Market forces have “failed when it comes to the distribution of charitable activity” across the UK, the chief executive of NPC said this morning.
Delivering the opening speech of this year’s NPC Ignites conference in London this morning, Dan Corry, chief executive of NPC, said that worse-off areas of the UK tend to have fewer charities, receive less funding from grantmakers and government and, as a result, have been “failed” by market forces.
Pointing to data from the Office of National Statistics, Corry said that charity funding from locals government has nearly halved since 2010/2011, which he said has “hit poorer areas harder”.
He also said he wasn’t “holding my breath” that the Charity Tax Commission which is looking into charitable tax breaks would have positive news.
“I am not holding my breath that they find themselves [tax breaks] going mainly to the places, people, causes and charities that need them most,” he said.
Using London as an example, Corry said that in general outer London boroughs have “far lower charity density than inner London ones – despite having many needs”. He said this was symptomatic of the problem across all the major regions of the UK.
“If we take registered charities, mainly as the data is easier than including the non-registered, and try to look at those who mainly work locally, we find that the number of charities per 1,000 of the population varies a lot.
“While it is over 2 in the South East, South West and East of England, it is below 1.5 in the North East, North West, and only a bit above in Yorkshire and the Humber and in the West Midlands.
“Broadly speaking, while the pattern is not totally straightforward, the charity density is higher in the more prosperous regions.”
‘Passion trumps efficiency’ in sector
In his speech Corry was critical of the lack of benchmarking and collaboration in the charity sector saying that often “passion trumps efficiency” and blinds charity workers to what their organisation is achieving.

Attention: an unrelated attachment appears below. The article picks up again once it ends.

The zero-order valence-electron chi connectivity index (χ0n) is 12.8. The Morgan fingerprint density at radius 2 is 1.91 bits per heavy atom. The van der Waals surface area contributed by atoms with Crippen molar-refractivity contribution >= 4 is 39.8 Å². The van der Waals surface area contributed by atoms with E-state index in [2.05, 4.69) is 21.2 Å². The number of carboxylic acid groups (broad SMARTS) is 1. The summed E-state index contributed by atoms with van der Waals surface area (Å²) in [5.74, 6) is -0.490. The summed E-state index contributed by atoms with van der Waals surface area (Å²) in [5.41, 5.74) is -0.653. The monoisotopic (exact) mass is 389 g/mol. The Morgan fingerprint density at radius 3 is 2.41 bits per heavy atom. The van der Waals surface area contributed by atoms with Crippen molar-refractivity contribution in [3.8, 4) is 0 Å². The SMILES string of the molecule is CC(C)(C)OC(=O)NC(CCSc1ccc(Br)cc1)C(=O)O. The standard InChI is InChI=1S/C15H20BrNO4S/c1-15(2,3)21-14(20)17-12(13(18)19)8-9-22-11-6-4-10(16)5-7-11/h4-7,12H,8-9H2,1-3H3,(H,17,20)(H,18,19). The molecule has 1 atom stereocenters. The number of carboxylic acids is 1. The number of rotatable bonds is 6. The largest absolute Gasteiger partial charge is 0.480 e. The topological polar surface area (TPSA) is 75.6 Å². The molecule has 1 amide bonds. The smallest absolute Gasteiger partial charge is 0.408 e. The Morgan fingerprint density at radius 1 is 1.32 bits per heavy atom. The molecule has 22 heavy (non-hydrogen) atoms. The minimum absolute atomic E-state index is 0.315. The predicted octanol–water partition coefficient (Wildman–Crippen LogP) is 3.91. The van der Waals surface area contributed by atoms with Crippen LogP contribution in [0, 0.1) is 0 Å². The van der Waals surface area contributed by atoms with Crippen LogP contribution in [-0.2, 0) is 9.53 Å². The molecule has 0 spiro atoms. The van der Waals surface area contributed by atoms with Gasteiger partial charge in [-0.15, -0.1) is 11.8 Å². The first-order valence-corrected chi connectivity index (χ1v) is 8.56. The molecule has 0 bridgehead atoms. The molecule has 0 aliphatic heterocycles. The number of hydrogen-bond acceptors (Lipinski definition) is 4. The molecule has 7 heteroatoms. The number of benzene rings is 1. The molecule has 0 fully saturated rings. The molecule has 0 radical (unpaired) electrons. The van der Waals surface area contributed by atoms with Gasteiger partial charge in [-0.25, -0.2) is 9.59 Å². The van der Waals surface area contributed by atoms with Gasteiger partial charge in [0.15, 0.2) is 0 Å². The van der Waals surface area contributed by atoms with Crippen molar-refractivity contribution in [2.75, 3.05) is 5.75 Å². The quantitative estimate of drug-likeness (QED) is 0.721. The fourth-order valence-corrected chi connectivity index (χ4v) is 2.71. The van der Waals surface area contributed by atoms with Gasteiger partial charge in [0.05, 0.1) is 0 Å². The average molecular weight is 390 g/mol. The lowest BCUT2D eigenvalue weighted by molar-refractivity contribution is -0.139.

“Passion trumps efficiency – sometimes the love of the organisation completely distracts from the idea of social impact.
“Sometimes the passion makes us believe we are achieving when the evidence is much less clear. And focusing down on achieving impact in cost effective ways can be a hard – if rewarding - slog.”
He also said that venture philanthropy “does not really work in my view” as “risk aversion dominates” at board and senior level in the charity sector.
‘Stop the endless discussions’
To address this issue, Corry said that charity regulation should be changed to force “people and boards” to report “their social impact and how to improve it”. He also called for “high class monitoring” of what goes on in the sector; building “better working relationships” with the public sector and local authorities and a stronger focus on “place based work”.
“Yes, all this stuff is a bit abstract currently,” he said. “We all have responsibilities which go beyond our reponsibility to our own individual organisation: each one of us needs to look up and reach out.”
Corry also reiterated his calls for the creation of a Civil Society Improvement Agency, which he described as “a sector led organisation, but not a membership one, joint funded by government” that could act as “a clearing house, an instigator; a depository of knowledge and an advocate for change”.
He said the Charity Commission should focus on regulation "in contrast to what the recent Charity Commission strategy pushes towards" leaving the new agency to focus on supporting the sector.
In conclusion, Corry called on the sector to “stop the endless discussions that reverberate only within our sector and work with all kinds of different organisations to achieve change,” in the interests of beneficiaries.